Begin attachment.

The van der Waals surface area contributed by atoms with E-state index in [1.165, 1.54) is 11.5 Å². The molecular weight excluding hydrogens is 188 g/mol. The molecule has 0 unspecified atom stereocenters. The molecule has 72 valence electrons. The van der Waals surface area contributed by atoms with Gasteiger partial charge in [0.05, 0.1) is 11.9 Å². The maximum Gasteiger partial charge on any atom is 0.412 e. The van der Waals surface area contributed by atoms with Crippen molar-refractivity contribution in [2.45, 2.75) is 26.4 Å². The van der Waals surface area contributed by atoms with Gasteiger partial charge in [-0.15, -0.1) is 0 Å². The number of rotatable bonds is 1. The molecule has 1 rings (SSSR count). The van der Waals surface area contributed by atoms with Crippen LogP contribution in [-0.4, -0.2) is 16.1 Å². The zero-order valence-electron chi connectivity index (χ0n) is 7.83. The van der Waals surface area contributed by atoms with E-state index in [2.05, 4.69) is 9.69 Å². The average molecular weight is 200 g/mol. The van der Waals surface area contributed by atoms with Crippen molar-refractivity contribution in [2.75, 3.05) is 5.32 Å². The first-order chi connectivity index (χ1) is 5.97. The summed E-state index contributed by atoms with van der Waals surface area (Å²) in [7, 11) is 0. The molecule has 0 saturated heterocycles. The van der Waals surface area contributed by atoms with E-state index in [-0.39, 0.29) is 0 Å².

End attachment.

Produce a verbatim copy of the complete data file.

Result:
The van der Waals surface area contributed by atoms with E-state index in [1.165, 1.54) is 11.5 Å². The molecular weight excluding hydrogens is 188 g/mol. The molecule has 0 unspecified atom stereocenters. The molecule has 72 valence electrons. The van der Waals surface area contributed by atoms with Gasteiger partial charge in [0.05, 0.1) is 11.9 Å². The maximum Gasteiger partial charge on any atom is 0.412 e. The van der Waals surface area contributed by atoms with Crippen molar-refractivity contribution in [2.45, 2.75) is 26.4 Å². The van der Waals surface area contributed by atoms with Gasteiger partial charge in [-0.15, -0.1) is 0 Å². The number of rotatable bonds is 1. The molecule has 1 rings (SSSR count). The van der Waals surface area contributed by atoms with Crippen LogP contribution in [-0.4, -0.2) is 16.1 Å². The zero-order valence-electron chi connectivity index (χ0n) is 7.83. The van der Waals surface area contributed by atoms with E-state index in [2.05, 4.69) is 9.69 Å². The average molecular weight is 200 g/mol. The van der Waals surface area contributed by atoms with Crippen molar-refractivity contribution in [2.75, 3.05) is 5.32 Å². The first-order chi connectivity index (χ1) is 5.97. The summed E-state index contributed by atoms with van der Waals surface area (Å²) in [7, 11) is 0. The molecule has 0 saturated heterocycles. The van der Waals surface area contributed by atoms with E-state index in [-0.39, 0.29) is 0 Å².